The FCC Weapons of Mass Comminication Tour 2006

The people do not want bigger media monopolies stuffing homogenized content from corporate headquarters down the throats of local consumers.

In the first of six public meetings on new rules for media ownership, members of the Federal Communications Commission brought their dog and pony show to Los Angeles. All five commissioners were present before a standing room only crowd of over 500.

The opening statements foreshadowed the predictably fixed predispositions of the commissioners.

The Dogs:
Chairman Kevin Martin and Commissioner Robert McDowell gave lip service to the importance of public input, but their remarks were typical Washington pablum that offered no substance. Commissioner Deborah Tate provided even less, but she had the excuse of having a throat ailment and was unable to speak.

The Ponies:
Commissioners Michael Copps and Jonathon Adelstein, on the other hand, delivered detailed and passionate speeches that stirred the audience. Representative of their views were remarks from Adelstein that called for a media that would pursue the public interest, not the interest of those who seek profit from public airwaves. He discussed how program creators used to worry about the story content, and characters, but that now they worry about getting Coca-Cola in the scene. And he lamented the fact that, on many stations, real investigative reporting had been replaced by video news releases.

Congresswoman Maxine Waters was there to take on the Tribune Company and it’s request for a permanent waiver that would allow it to own both the Los Angeles Times and KTLA-TV. That arrangement is in violation of FCC rules, for which they currently have a temporary waiver. After itemizing Tribune’s failures to operate in the public interest, she insisted that the permanent waiver be denied by stating flatly that, “They don’t deserve it.”

The Rev. Jesse Jackson pointed out that too few companies owned too much media at the expense of the people. Marshall Herskovitz, president of the Producers Guild, observed that the media is a huge industry and that they would make money even if they were broken up into 100,000 pieces. Mike Mills of R.E.M. brought the perspective of musicians that are held hostage to the radio conglomerates that dictate playlists and eliminate local programming. And Martin Kaplan, associate dean of the USC Annenberg School for Communication, confronted Chairman Martin with the hypocrisy of the FCC’s policy on publishing research. Read his statement here.

The Show:
After commentaries by the commissioners and the panelists, the public was invited to speak. Of the approximately 30 citizens that rose to address the panel, all but one advocated an end to the ever more permissive policy of consolidated ownership. Some of their stories were broadly stated views of the industry and its impact on independent business and localism. Some were deeply personal stories of how concentrated ownership damaged or ended careers.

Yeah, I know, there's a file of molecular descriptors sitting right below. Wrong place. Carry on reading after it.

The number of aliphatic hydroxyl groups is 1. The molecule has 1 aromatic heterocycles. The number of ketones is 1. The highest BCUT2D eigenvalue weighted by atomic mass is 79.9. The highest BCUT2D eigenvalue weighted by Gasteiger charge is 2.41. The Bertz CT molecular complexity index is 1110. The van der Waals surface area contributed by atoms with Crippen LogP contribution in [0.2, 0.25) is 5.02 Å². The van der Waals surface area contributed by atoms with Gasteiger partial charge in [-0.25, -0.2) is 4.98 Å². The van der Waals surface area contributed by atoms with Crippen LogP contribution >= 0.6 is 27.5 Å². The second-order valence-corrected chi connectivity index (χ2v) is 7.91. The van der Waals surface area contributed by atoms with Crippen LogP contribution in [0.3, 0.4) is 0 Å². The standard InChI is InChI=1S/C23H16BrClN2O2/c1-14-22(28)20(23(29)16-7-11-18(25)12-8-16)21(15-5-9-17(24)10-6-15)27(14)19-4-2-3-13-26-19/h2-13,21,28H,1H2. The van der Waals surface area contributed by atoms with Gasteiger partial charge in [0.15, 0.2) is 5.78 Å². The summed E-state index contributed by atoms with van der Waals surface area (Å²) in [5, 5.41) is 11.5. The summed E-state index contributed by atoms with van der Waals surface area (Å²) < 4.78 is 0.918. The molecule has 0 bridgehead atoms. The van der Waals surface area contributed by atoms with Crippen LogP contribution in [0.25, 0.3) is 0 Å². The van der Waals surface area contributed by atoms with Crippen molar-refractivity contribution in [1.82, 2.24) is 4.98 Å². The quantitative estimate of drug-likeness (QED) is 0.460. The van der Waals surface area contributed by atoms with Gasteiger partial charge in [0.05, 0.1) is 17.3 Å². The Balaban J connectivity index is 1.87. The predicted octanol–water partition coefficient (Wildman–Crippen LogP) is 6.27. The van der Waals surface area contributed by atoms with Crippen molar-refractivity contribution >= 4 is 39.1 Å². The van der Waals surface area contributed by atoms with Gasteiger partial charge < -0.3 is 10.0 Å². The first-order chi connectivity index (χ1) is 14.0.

The sole dissenter from these views was a representative of the conservative astroturfers, FreedomWorks. The firm is headed by former Republican House Majority Leader Dick Armey and lobbies for the kind of deregulation of media companies that would allow them to own as many properties as they want in any market. Their representative was roundly booed, but defiantly delivered his pro-monopoly message anyway.

If the commissioners were listening to the citizens at this meeting, they surely received an unmistakable and unified message. The people do not want more media consolidation. They do not want bigger media monopolies stuffing homogenized content from corporate headquarters down the throats of local consumers. They want the commission to restore opportunities for small, independent artists, producers, and businesses. This may have been just the first of the series of meetings to be held, but if the others follow suit, then we must expect and demand progressive reform from the commission.

It’s not too late to have your say. The FCC is accepting public comments until December 21, 2006. The last time these rules were revised, the FCC’s attempt to rush through its business friendly regs was derailed by over 3 million citizens voicing their disapproval. We have that power and we have to use it again. Visit Stop Big Media and use their forms to submit your comments. No, really…Do It! The effect is real and it’s a long ways to 3 million. Every comment counts.


Let My Newspapers Go

“American newspapers are passing through an era… in which a corporate ownership model seems increasingly unworkable.”
Tim Rutten